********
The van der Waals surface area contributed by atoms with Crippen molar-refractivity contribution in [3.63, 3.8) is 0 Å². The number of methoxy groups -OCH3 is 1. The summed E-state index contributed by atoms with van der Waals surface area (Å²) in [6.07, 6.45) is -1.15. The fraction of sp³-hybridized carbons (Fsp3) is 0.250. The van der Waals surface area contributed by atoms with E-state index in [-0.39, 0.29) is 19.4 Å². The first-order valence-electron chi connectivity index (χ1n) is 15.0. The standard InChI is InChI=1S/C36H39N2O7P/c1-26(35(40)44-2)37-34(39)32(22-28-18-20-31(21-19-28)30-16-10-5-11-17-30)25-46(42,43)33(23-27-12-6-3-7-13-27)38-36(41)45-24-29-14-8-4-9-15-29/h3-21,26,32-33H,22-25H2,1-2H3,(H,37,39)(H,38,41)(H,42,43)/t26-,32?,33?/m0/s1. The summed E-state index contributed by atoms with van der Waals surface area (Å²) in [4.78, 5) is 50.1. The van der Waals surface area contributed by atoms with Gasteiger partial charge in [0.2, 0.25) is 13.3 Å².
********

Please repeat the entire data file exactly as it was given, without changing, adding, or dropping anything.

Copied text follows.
The van der Waals surface area contributed by atoms with Crippen molar-refractivity contribution in [3.63, 3.8) is 0 Å². The number of methoxy groups -OCH3 is 1. The summed E-state index contributed by atoms with van der Waals surface area (Å²) in [6.07, 6.45) is -1.15. The fraction of sp³-hybridized carbons (Fsp3) is 0.250. The van der Waals surface area contributed by atoms with E-state index in [-0.39, 0.29) is 19.4 Å². The first-order valence-electron chi connectivity index (χ1n) is 15.0. The standard InChI is InChI=1S/C36H39N2O7P/c1-26(35(40)44-2)37-34(39)32(22-28-18-20-31(21-19-28)30-16-10-5-11-17-30)25-46(42,43)33(23-27-12-6-3-7-13-27)38-36(41)45-24-29-14-8-4-9-15-29/h3-21,26,32-33H,22-25H2,1-2H3,(H,37,39)(H,38,41)(H,42,43)/t26-,32?,33?/m0/s1. The summed E-state index contributed by atoms with van der Waals surface area (Å²) in [4.78, 5) is 50.1. The van der Waals surface area contributed by atoms with Gasteiger partial charge in [0.2, 0.25) is 13.3 Å².